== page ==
Archives for posts with tag: health

We are inundated today with more information than we could ever use, if we ever decided to use information. It’s more information than we could ever understand, particularly when it comes to food.

At restaurants, we are told where the chickens were raised, who grew the kohlrabi and whether the lemongrass has been arrested for smoking grass. But for those of us who prefer less information, who remember eating before it became a spelling and pronunciation test, there are problems even when we eat at home.

Every food now has a Nutrition Facts label, mainly designed so we can worry about whether we’re taking in too much sodium or not enough unsaturated fat. We read and wonder, will this be good for our gout or bad for our goiter? Are we getting just the right amount of carbs or too much riboflavin? Why no Vitamin C but all that unnecessary zinc?

We scan to check out how much magnesium our Hershey’s almond-nut-bar is providing, and what percentage of our daily need for magnesium that is, even if we don’t understand what magnesium is.

Of course, these facts are totally useless, unless you really do want to know how much magnesium is in your Hershey’s almond-nut bar if that’s a factor in considering whether you should switch to the Nestle’s banana-pomegranate bar.

What we need are Nutrition Facts we could really use. Here are some.

Serving size: Not nearly enough.

When you’re really hungry, let’s admit it: you don’t actually care that much about cardiovascular disease. You don’t focus on diabetes. You’re not concerned that what you’re eating may make your nails turn purple. You just want a really large pretzel. Or three. If they come with chips and melted cheese, even better.

Calories per serving: Not applicable.

We all understand that it’s important to limit the number of calories we take in each day. According to numbers from the U.S. Department of Numbers, on an average day the average person should take in an average of 2,000 calories. But that doesn’t include the age bonus! For every additional five years you’ve lived, you get an extra 5,000 calories. If you’ve not had hernia surgery during those years, add 2,500 more.

The 2,000 figure also doesn’t include any days in the past when you took in fewer than 2,000 calories. Like when you had the flu or fell asleep on a transatlantic flight. Or when you had the flu on a transatlantic flight and infected the people sitting next to you. You’re entitled to those calories. They owe you. Be sure to collect.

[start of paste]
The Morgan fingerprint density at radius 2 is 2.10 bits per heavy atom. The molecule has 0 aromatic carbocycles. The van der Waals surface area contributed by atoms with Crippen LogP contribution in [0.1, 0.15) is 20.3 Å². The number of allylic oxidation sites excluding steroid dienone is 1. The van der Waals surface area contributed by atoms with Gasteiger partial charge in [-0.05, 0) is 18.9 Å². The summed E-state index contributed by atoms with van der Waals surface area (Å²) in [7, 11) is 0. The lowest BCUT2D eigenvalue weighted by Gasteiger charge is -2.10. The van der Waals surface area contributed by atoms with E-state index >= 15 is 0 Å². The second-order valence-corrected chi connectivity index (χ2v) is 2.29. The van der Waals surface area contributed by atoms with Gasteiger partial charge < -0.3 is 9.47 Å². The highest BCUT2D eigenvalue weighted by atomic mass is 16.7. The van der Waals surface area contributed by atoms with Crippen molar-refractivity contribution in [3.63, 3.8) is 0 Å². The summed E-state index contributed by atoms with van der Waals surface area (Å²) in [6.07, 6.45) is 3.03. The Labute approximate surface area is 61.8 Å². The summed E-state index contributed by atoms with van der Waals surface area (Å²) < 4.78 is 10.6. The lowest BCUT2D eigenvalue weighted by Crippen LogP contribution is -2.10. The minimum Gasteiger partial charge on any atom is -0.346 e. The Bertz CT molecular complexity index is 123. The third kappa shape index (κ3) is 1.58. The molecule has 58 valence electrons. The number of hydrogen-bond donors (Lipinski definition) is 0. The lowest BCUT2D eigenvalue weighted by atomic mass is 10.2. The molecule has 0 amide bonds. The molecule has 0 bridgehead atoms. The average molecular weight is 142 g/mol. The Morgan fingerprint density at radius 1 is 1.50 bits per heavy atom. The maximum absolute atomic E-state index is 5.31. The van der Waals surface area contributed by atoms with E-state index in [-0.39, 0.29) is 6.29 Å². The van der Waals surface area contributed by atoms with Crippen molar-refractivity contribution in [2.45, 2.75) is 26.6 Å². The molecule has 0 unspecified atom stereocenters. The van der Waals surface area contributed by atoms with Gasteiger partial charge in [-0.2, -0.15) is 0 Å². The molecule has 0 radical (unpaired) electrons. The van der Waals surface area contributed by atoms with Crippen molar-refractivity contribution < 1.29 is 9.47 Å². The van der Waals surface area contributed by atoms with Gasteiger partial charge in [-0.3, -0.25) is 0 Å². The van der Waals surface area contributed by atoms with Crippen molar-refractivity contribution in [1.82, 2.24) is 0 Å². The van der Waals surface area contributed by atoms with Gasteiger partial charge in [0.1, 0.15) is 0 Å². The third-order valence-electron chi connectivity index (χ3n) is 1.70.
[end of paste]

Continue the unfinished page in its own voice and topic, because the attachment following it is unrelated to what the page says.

Total Fat: 22 percent of daily value.

The way I interpret this, it means you can still eat 78 percent more fat. The good news is that it’s early and there are still more Ruffles in the pantry.

Saturated fat: 80 grams.

You don’t have to worry about this because no one born before 1970 really knows what a gram is and several state legislatures are considering banning them as un-American.

Sodium: 720 grams.

The National Institutes of Health recently found that the right amount of sodium may either be good or bad for your health or maybe somewhere in between. Or as they finally determined, in a meta-analysis of other analyses, who really knows?

The NIH, however, does now recommend that people above the age of 50 who are on a low-sodium diet should stop trying to remember how really good those French fries were.

Dietary fiber: 14 percent of daily value.

As we all know, fiber can help lower cholesterol, improve heart health and keep us regular, although it does tend to stick in your teeth. It is particularly important as our metabolism changes and we lose most of our teeth. Fiber can be found in whole grains, legumes and old cardboard boxes that you’ve kept in the storage shed for reasons you no longer remember. Legumes, incidentally, can be found in the legume section of your supermarket.


If we want to stay healthy, exercising isn’t enough. We also have to watch what we eat and drink. No more diets full of Doritos, cheap beer and other essential nutrients.

We have to start eating foods that help us ward off cardiovascular disease and osteoporosis, Alzheimer’s and diabetes, arthritis and memory … yes, right, lapses. There are foods that can boost our immune system, prevent cancer and help us deal with tennis elbow even if we’ve never played tennis and get our cardio exercise from Words With Friends.

These are called superfoods. We have given them this name because Doritos was already taken. Here’s the list of what they are and what they can do for you.

Blueberries: They are rich in antioxydants, which will help fight off any oxydants that try to robo call you at home after 9 p.m. Blueberries also boast flavonoids, which may help prevent heart attacks by scaring them off with such a scary word.